Standby power

Standby power is also known as leaking electricity, vampire power, and phantom loads. It can account for up to 10 per cent of all electricity used in a Canadian home.

Most devices use a relatively small amount of electricity when in Off mode to maintain certain functions such as timers and clocks. Most home electronics use between 0.5 to over 25 watts of standby power.

Across Canada standby power consumption totals approximately 5.4 terawatt-hours – that’s 5,400,000,000 kWh. If every home in Canada switched to ENERGY STAR® certified electronics to reduce standby power consumption to 1 watt or less, Canada would save 3.9 terawatt-hours; that is equivalent to the electrical consumption of all households in Manitoba and Prince Edward Island combined.

Effects of standby energy

Electronics and appliances that use standby power add heat to your home year round. This heat assists your heating system in the winter and creates additional load for your air conditioner in the summer. Overall, reducing standby power saves energy for half of the year (spring, summer, and fall).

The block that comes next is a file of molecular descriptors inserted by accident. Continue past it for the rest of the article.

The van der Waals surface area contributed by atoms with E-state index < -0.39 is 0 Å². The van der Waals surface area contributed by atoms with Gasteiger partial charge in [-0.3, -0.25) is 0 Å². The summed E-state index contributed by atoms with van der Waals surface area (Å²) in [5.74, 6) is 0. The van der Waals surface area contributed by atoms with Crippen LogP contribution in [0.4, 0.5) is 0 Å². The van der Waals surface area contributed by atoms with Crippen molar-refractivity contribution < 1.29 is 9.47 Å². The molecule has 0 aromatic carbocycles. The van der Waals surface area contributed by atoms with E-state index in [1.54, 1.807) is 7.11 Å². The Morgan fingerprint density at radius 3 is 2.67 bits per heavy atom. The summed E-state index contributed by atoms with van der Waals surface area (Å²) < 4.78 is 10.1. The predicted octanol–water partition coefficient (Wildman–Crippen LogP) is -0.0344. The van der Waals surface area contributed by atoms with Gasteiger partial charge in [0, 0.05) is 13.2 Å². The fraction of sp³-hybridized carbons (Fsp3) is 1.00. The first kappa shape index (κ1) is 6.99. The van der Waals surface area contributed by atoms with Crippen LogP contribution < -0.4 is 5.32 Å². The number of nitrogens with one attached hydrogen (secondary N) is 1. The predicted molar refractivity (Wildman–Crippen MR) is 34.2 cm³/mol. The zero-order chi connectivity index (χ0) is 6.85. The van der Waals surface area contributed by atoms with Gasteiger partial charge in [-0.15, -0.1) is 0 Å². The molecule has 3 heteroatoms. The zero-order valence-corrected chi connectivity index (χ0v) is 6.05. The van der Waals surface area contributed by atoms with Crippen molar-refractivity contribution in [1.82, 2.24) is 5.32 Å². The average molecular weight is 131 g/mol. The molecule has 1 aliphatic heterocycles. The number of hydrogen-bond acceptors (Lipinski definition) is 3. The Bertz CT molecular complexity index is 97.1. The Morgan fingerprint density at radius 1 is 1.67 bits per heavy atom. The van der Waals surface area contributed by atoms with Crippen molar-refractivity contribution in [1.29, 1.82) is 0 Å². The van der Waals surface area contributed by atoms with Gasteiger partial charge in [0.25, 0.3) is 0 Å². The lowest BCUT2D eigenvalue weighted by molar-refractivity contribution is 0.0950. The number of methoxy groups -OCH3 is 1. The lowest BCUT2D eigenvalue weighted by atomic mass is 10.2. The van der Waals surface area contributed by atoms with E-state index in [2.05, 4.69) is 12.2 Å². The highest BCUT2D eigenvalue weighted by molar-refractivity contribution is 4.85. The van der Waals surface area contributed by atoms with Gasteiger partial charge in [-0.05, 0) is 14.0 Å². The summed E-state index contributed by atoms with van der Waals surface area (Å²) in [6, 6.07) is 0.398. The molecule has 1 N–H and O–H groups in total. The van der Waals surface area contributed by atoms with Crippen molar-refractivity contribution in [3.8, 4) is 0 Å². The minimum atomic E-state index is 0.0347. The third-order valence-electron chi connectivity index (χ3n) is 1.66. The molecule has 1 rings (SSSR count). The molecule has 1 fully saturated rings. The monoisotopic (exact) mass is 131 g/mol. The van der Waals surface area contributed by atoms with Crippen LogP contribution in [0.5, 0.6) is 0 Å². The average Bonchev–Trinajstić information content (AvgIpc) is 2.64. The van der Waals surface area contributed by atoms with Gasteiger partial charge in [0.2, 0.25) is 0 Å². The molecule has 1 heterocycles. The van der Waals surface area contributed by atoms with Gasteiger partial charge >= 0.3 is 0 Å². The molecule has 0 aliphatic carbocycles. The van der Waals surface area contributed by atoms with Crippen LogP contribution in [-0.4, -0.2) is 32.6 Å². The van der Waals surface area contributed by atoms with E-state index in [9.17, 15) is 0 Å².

Unplugging electronics that use standby power or replacing them with ENERGY STAR® certified products that use up to 50 per cent less power in standby mode than conventional models will reduce your total annual energy consumption.

The value of the energy savings from reducing your standby power consumption will vary significantly depending on:

  • the cost of energy used to heat your home;
  • the seasonal efficiency of your heating system;
  • whether or not your home is air conditioned.

For more information on standby power, visit the Natural Resources Canada website.